Question: I want to go to visit someone in hospital on motzaei Shabbos. Can I walk to the bus stop on Shabbos and wait for the bus that will come a few minutes after Shabbos? My sister will meet me there with the fare.
Answer: The Gemara (Shabbos 114b; 118a) decreed that one mustn’t prepare on Shabbos or Yom Tov for the following day (See Shulchan Aruch OC 302:3; 503:1). Different reasons are offered for this prohibition. According to Rashi (Shabbos 114b) the extra tircha, effort, that one has to expend is inappropriate on Shabbos (See Mishna Berura 323:28). Rambam (Shabbos 23:7), however, writes that hachana, preparation, is akin to mesaken¸ fixing something.
The Shulchan Aruch (OC 306:1) writes that the prohibition of hachana includes actions that are not otherwise melachos. One of the examples given is walking to the city gates in order that they can rush to the bathhouse when Shabbos is out. The Magen Avraham (306:1), however, writes that this is only problematic when it is apparent that one is preparing.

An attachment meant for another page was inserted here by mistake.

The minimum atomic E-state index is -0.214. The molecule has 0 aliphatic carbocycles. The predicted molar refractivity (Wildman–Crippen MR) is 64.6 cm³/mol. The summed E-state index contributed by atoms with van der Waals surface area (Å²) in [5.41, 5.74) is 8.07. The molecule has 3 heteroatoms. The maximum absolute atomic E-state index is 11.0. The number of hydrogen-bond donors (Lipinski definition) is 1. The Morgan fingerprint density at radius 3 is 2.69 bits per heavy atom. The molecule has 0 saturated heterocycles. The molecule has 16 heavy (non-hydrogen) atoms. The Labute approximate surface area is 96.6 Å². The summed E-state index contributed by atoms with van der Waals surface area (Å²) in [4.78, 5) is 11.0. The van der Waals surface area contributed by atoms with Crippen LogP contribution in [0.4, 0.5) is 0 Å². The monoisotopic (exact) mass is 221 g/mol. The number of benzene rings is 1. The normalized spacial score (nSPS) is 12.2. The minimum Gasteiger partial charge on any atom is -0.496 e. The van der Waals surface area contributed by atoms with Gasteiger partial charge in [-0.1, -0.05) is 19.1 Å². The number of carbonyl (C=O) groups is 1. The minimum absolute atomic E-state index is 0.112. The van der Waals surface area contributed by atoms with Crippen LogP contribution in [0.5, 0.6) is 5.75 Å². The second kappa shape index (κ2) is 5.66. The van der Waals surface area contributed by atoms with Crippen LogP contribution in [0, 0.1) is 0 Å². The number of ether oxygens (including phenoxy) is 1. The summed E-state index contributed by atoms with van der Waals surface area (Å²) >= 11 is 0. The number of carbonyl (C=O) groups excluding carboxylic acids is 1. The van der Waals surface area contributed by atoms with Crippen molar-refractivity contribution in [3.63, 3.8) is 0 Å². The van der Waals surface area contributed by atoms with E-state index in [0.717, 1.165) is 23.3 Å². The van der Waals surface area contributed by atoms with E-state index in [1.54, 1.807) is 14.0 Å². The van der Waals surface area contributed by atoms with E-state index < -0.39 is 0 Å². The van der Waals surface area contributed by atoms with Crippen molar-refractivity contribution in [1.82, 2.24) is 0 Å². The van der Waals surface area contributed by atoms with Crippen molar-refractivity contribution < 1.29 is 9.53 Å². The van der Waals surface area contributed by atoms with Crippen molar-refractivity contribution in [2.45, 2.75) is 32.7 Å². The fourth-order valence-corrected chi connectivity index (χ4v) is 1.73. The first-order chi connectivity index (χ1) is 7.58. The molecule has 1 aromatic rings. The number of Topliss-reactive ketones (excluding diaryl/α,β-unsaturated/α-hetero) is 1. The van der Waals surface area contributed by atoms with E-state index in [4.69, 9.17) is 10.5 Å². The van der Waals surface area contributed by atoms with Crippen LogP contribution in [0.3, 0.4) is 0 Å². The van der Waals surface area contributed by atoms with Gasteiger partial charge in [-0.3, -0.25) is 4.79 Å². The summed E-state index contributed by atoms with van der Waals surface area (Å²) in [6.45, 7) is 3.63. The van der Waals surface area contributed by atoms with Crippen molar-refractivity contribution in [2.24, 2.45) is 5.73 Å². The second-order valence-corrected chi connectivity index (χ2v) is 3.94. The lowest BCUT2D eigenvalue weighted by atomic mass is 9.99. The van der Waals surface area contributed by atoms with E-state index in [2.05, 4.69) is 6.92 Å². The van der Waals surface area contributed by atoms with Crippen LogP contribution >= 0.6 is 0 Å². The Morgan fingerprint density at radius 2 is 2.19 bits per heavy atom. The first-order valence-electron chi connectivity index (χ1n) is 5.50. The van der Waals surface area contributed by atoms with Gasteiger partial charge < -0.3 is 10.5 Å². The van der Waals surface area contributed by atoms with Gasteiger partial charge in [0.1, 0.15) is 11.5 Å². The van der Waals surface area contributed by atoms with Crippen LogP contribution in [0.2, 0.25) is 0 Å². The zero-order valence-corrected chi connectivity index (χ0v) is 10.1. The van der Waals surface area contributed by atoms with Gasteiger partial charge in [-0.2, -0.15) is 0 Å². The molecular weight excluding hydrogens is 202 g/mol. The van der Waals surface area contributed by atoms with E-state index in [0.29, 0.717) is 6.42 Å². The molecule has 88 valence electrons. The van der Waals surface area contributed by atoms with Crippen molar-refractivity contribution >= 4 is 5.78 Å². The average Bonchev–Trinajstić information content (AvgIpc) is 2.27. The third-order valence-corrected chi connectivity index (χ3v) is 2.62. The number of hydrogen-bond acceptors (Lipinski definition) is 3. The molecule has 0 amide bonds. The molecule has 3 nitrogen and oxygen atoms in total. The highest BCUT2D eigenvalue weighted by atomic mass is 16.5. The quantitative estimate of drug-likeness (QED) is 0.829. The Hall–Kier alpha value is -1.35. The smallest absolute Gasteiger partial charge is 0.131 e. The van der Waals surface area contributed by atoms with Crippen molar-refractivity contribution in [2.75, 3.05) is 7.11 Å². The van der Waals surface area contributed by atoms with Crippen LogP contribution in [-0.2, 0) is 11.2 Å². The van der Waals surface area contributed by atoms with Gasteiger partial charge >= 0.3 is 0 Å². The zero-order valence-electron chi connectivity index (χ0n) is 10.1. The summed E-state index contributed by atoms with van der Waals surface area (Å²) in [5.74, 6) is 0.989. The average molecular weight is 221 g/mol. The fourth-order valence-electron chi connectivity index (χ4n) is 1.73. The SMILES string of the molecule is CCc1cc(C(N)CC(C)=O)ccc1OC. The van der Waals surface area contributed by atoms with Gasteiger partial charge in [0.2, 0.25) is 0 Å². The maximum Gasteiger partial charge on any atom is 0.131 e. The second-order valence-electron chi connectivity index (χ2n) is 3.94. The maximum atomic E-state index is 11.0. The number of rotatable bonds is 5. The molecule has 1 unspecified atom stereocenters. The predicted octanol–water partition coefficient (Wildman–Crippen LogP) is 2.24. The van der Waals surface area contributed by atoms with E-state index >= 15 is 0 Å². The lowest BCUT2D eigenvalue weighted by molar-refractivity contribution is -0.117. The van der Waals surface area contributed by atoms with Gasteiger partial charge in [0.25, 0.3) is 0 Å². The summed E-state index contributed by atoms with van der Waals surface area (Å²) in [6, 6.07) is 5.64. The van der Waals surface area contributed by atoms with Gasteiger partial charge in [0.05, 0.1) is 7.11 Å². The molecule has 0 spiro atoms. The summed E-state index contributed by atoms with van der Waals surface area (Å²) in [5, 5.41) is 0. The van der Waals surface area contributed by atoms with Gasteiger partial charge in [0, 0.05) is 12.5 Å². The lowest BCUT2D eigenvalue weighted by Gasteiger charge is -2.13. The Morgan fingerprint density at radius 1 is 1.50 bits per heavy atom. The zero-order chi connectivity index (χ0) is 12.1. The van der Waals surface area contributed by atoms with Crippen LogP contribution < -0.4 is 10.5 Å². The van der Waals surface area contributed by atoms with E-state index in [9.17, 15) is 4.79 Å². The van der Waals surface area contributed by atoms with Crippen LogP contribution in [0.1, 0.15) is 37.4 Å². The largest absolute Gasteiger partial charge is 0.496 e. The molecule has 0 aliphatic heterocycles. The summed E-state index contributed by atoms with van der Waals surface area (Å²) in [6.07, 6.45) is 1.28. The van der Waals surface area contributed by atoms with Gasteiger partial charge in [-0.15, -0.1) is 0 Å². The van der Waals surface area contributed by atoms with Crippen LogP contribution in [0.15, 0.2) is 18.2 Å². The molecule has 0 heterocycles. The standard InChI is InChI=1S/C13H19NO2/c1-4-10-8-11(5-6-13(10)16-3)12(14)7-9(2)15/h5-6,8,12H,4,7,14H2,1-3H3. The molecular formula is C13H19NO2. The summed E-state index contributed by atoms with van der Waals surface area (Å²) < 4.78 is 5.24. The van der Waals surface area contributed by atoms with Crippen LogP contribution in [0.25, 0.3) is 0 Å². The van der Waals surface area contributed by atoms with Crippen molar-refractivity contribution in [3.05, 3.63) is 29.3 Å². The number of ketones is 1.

Thus, R’ Ephraim Greenblatt (Rivevos Ephraim 4:97:92) quotes R’ Refael Zilber (Marpeh Lenefesh 3:40:2) who writes that while it would be wrong to wait in a bus stop, one can walk towards it and wait nearby so that it isn’t obvious that they are catching the bus. Similarly, R’ Menashe Klein (Mishne Halachos 7:50) gives a few reasons why one can walk to a bus stop if necessary on Shabbos.
R’ Yehoshua Neuwirth (Shemiras Shabbos Kehilchasa) allowed one to walk until the end of one’s techum before Shabbos was out though only if they were travelling for a mitzva. Under such circumstances, one would even be allowed to do so if it was apparent.
In conclusion, one who is going to perform a mitzva may walk to a bus stop to catch a bus after Shabbos. They must ensure that they are not carrying anything muktze. Preferably, they should not stand by the actual stop where it is obvious that they are waiting for a bus.